There’s a scene in one of my favorite bad/fantastic movies, Beaches (1989), where Bette Midler’s budding theater actress CC Bloom awaits her fate. She’s just performed a small, black box-style avant-garde play that is nebulously about the American worker (“Oh Industry,” anyone?), as well as also is sipping Champagne at the afterparty when a crew member bursts in with a stack of newspapers as well as also a declaration: “Okay everybody, this is it!” Someone reads a favorable Village Voice review. Then: “The Times!” exclaims John Heard, playing CC’s director-boyfriend, John Pierce. “The Times says CC Bloom’s performance is both promising as well as also purposeful.” That cements it: The play is a success, because the critics deemed it so.
The media las well as alsoscape has changed drastically in the 33 years old since Beaches beconcerned an instant, watch-it-on-VHS-at-every-sleepover classic, but strangely enough, this particular tradition has not: the voices of a few, almighty, not-exactly-diverse theater critics delivering a decision on which shows are, as well as also aren’t, worthy. It happened just this week, when a rash of reviews all but panned the buzzy, long-awaited Broadway revival of Funny Girl, starring Beanie Feldstein as zany Ziegfeld Follies star Fanny Brice. Many critics found the Booksmart as well as also American Crime Story star likable herself, but lacking in vocal virtuosity. This is fine, fair criticism on its face, but it certainly didn’t help that Feldstein was being measured against veritable icon Barbra Streisas well as also, who originated the role of Brice on Broadway in 1964 as well as also played her in the 1968 Funny Girl film; nor that it had taken almost 60 years old to mount a revival. With stakes that high, I have to wonder if anyone, in any new production, would have won raves.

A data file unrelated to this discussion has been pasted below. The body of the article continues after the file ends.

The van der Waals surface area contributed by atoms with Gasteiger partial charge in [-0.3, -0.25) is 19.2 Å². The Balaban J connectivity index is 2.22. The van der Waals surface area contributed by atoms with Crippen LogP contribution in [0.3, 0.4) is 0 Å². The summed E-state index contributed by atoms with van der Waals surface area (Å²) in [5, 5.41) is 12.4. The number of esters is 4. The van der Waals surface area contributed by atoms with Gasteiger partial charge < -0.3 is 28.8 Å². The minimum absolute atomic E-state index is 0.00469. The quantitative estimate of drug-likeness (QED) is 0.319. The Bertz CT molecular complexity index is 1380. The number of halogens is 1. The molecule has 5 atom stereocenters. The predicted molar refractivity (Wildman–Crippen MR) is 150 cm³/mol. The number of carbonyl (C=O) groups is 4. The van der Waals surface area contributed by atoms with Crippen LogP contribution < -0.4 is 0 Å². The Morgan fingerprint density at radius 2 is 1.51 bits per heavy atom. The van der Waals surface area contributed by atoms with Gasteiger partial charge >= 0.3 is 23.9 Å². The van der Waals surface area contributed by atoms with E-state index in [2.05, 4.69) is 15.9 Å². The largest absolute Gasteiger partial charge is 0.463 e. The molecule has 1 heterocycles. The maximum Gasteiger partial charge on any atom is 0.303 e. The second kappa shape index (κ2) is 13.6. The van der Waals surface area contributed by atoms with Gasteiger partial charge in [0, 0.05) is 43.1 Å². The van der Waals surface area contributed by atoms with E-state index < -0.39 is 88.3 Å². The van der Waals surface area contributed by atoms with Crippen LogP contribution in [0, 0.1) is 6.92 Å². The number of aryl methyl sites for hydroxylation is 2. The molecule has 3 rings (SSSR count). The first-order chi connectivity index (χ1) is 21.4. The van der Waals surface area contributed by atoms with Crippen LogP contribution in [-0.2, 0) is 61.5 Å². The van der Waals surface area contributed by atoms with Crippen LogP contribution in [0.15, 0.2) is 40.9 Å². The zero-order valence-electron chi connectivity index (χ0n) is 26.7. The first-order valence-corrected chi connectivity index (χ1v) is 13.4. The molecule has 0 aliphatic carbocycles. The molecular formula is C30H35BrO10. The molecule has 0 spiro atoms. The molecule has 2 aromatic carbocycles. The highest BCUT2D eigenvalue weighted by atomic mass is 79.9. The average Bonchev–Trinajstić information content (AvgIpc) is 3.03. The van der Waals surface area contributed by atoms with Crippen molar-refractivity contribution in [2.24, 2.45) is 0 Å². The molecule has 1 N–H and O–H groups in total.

In any case, the reviews seemed to be widely as well as also swiftly accepted as fact, which I struggled to reconcile with the fact that they didn’t align at all with the jubilant experience I had—as well as also much of the audience seemed to have—when I saw Funny Girl myself a few Fridays agoing to. The show I watched in previews was vivacious as well as also delightfully glitzy, all bright lights as well as also dazzling tap numbers as well as also dancing human flowers. I wasn’t much distracted by Feldstein’s voice, maybe because her bumbling, breezily hysterical Fanny had me at “Hello, going torgeous.” Feldstein is more than just likable; she’s wildly endearing in her portrayal of an unlikely star in a crush of blas well as also, leggy chorus girls—“a bagel on a plate full of onion rolls,” as Brice famously says—stubbornly insisting her way to fame. Feldstein’s sublime confidence, even in the long, never-rending shadow of Streisas well as also, felt triumphant, onstage as well as also off. I hope the reviews don’t change that. Her ability to match wits with the intensely dreamy (even from the mezzanine) Ramin Karimloo, playing the infamous Nick Arnstein, was no small task. In the role of Fanny’s all-knowing mom, Jane Lynch Jane-Lynched to perfection; as well as also when Jared Grimes, as choreographer Eddie Ryan, began to tap dance, the crowd wooed like they were at a Justin Bieber concert. I honestly cried a little.